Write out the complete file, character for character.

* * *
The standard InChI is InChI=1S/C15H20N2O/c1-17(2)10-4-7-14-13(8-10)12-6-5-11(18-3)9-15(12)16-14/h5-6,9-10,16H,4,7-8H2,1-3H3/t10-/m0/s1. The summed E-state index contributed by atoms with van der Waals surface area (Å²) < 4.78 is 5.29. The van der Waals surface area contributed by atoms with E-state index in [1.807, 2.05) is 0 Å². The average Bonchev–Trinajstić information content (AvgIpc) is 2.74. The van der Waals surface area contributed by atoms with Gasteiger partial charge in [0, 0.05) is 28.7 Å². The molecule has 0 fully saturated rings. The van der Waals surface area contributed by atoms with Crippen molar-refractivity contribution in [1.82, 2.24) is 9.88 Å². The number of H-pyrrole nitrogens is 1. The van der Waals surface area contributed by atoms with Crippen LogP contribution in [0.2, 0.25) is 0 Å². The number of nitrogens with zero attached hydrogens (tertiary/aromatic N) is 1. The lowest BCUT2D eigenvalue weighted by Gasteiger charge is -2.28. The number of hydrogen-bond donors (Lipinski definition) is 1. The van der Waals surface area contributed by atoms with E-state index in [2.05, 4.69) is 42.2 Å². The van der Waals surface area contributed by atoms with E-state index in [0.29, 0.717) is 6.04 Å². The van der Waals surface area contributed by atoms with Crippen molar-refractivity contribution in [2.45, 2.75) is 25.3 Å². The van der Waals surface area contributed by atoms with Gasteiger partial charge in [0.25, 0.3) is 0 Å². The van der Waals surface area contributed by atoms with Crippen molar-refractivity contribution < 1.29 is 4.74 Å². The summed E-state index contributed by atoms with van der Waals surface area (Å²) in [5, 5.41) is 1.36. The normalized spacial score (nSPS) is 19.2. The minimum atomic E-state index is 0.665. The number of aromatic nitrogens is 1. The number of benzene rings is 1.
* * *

The standard InChI is InChI=1S/C15H20N2O/c1-17(2)10-4-7-14-13(8-10)12-6-5-11(18-3)9-15(12)16-14/h5-6,9-10,16H,4,7-8H2,1-3H3/t10-/m0/s1. The summed E-state index contributed by atoms with van der Waals surface area (Å²) < 4.78 is 5.29. The van der Waals surface area contributed by atoms with E-state index in [1.807, 2.05) is 0 Å². The average Bonchev–Trinajstić information content (AvgIpc) is 2.74. The van der Waals surface area contributed by atoms with Gasteiger partial charge in [0, 0.05) is 28.7 Å². The molecule has 0 fully saturated rings. The van der Waals surface area contributed by atoms with Crippen molar-refractivity contribution in [1.82, 2.24) is 9.88 Å². The number of H-pyrrole nitrogens is 1. The van der Waals surface area contributed by atoms with Crippen LogP contribution in [0.2, 0.25) is 0 Å². The number of nitrogens with zero attached hydrogens (tertiary/aromatic N) is 1. The lowest BCUT2D eigenvalue weighted by Gasteiger charge is -2.28. The number of hydrogen-bond donors (Lipinski definition) is 1. The van der Waals surface area contributed by atoms with E-state index in [2.05, 4.69) is 42.2 Å². The van der Waals surface area contributed by atoms with E-state index in [0.29, 0.717) is 6.04 Å². The van der Waals surface area contributed by atoms with Crippen molar-refractivity contribution in [2.45, 2.75) is 25.3 Å². The van der Waals surface area contributed by atoms with Gasteiger partial charge in [0.25, 0.3) is 0 Å². The van der Waals surface area contributed by atoms with Crippen molar-refractivity contribution < 1.29 is 4.74 Å². The summed E-state index contributed by atoms with van der Waals surface area (Å²) in [5, 5.41) is 1.36. The normalized spacial score (nSPS) is 19.2. The minimum atomic E-state index is 0.665. The number of aromatic nitrogens is 1. The number of benzene rings is 1.